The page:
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Why Devon Energy Might Not Be the Right Fit for Every Investor Investor Beware: Approach Devon Energy with Caution

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I seek out mundane dividend stocks, known for increasing dividends consistently over decades. Thatโ€™s why Devon Energy is not my cup of tea. Nevertheless, for certain investors, the companyโ€™s dividend strategy might align with their investment goals. Hereโ€™s the lowdown.

Why this stock is not on my radar

I typically consider companies that have raised dividends annually for at least ten years. I occasionally make exceptions, but I strongly favor firms with lengthy and unwavering dividend track records. This criterion ensures that a company boasts a robust business and values its shareholders, as advocated by investment luminary Benjamin Graham in The Intelligent Investor. Devon Energy, however, has raised its dividend four times and slashed it four times over the last eight quarters, unsettling for someone like me aiming to construct a steady income-generating portfolio. To illustrate the risk, the companyโ€™s quarterly dividend plummeted to $0.49 per share at one point in the past two years, and peaked at $1.55. This level of flux is unpalatable to me, warranting that I steer clear of the stock.โ€

A pile of papers with percentages and one on top of the pile with a question mark.

Image source: Getty Images.

Though I wish I could take credit for this principle, it is rooted in the wisdom of investment gurus like Benjamin Graham, who tutored the legendary Warren Buffett. Graham, in his influential book, endorsed conservative investors to focus on companies with sound dividend histories as a quick check for a companyโ€™s strength and the managementโ€™s regard for shareholders.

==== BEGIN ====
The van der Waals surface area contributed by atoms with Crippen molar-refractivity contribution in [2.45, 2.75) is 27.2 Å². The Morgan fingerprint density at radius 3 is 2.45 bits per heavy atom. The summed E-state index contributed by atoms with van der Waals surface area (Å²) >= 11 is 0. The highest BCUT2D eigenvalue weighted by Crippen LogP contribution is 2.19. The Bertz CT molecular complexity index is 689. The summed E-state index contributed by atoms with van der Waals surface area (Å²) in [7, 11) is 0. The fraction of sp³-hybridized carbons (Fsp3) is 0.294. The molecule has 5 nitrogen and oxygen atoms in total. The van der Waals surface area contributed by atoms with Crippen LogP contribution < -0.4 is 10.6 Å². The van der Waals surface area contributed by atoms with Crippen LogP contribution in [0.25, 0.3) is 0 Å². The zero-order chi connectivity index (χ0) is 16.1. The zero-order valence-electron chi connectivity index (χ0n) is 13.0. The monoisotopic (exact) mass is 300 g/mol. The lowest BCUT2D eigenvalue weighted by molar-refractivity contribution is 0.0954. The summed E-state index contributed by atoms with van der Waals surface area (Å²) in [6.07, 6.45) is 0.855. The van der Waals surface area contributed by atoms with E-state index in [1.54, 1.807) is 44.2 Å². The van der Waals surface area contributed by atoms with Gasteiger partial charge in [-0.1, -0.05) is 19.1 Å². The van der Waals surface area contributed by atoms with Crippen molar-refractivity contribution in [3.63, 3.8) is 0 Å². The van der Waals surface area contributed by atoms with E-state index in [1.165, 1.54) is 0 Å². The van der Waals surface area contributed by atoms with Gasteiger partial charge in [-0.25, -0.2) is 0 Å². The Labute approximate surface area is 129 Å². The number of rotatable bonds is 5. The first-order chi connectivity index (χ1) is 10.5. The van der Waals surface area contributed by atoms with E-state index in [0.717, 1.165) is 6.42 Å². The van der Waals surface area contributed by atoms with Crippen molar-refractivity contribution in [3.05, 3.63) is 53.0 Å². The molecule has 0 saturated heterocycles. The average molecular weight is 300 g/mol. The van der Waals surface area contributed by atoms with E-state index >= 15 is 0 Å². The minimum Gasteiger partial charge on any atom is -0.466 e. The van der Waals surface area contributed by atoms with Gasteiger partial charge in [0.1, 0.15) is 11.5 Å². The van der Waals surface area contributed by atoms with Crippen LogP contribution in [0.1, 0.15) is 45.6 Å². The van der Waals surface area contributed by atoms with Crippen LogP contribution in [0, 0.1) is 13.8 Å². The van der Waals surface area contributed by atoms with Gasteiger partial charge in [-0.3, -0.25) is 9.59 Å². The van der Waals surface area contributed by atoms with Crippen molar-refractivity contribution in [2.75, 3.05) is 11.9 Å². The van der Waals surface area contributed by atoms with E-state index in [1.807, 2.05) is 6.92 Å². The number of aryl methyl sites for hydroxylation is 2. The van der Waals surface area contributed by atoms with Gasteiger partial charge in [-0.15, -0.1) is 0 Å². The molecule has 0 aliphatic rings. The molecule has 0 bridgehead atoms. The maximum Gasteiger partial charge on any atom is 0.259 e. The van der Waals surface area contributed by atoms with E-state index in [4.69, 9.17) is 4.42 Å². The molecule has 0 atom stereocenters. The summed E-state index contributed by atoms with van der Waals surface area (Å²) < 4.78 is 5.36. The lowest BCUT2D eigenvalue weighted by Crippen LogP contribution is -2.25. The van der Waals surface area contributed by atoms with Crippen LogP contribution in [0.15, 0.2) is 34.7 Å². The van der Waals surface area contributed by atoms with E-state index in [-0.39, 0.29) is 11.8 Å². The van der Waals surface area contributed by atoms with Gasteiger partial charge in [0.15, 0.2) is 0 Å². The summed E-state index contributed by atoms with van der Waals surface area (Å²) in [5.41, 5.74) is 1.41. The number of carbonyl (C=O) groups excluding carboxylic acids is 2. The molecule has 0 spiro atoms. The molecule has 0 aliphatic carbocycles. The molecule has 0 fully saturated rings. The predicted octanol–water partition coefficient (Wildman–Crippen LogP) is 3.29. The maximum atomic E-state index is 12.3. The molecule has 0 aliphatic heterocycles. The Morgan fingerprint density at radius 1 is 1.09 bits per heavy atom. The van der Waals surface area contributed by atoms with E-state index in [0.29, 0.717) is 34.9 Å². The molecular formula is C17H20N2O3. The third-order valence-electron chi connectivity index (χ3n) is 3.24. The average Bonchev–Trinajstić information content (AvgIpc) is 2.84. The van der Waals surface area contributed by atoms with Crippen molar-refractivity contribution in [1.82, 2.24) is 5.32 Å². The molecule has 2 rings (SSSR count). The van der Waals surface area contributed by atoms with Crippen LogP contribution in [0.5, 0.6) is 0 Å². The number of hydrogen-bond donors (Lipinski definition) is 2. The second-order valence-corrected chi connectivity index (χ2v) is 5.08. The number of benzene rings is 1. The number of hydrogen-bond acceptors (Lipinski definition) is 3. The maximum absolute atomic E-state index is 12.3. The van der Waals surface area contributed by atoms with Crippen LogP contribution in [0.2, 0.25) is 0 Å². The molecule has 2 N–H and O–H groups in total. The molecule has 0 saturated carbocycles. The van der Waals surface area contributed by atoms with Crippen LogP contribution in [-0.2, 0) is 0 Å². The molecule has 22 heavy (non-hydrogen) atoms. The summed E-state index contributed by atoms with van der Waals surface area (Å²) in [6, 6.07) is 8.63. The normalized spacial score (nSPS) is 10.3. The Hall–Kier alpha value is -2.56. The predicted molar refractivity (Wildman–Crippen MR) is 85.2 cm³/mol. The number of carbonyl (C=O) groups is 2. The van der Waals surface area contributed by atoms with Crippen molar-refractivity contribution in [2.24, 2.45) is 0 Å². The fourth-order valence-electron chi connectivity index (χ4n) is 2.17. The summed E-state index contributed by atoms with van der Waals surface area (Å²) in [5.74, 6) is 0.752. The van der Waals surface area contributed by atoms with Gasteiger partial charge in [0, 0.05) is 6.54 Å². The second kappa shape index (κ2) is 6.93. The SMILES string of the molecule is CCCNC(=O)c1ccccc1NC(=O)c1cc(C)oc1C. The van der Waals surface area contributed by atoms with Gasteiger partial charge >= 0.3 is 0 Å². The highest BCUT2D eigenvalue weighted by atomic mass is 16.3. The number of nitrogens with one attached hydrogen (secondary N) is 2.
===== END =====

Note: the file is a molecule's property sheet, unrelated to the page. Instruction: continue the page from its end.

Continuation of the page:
Behind the scenes: Devon Energyโ€™s business acumen

Despite these concerns, itโ€™s important to acknowledge that Devon Energy is a well-managed energy company, standing as a significant U.S. onshore energy producer. The company has a portfolio indicating 12 yearsโ€™ worth of drilling opportunities poised to sustain its production and growth. Additionally, with breakeven costs hovering around $40 per barrel of oil, the company appears financially sturdy.

However, its variable dividend strategy, linked to the companyโ€™s financial performance which, in turn, mirrors the fluctuating prices of the commodities it produces, namely oil and natural gas, adds substantial volatility. This correlation means that as energy prices peak, so does Devonโ€™s dividend, but it also declines when energy prices ebb, a facet I find unappealing. Nevertheless, it serves as a direct method for shareholders to relish gains from the upturns in energy prices, albeit at the expense of enduring the inevitable downturns.

Consider this: When youโ€™re grappling with escalating energy prices for fuel and heating, Devon Energyโ€™s dividend would likely be soaring in parallel, effectively positioning Devon as a hedge against your real-world energy expenditure. Though not my cup of tea, more active investors may find this proposition alluring.

The subjective nature of investments

Notwithstanding Devon Energyโ€™s current dividend yield of approximately 6.6%, the variable dividend policy overshadows its appeal, making it unreliable. This is why I donโ€™t see myself holding this stock. But as the adage goes, beauty is in the eye of the beholder. For some investors, the variable dividend could provide a balancing factor to navigate the erratic energy costs associated with fueling and warming your home.

Should you invest $1,000 in Devon Energy right now?

Before diving into Devon Energy, consider this:

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Reuben Brewer holds no position in any of the stocks mentioned. The Motley Fool does not have a position in any stocks mentioned. The Motley Fool maintains a disclosure policy.

The views and opinions expressed herein are those of the author and do not necessarily reflect those of Nasdaq, Inc.

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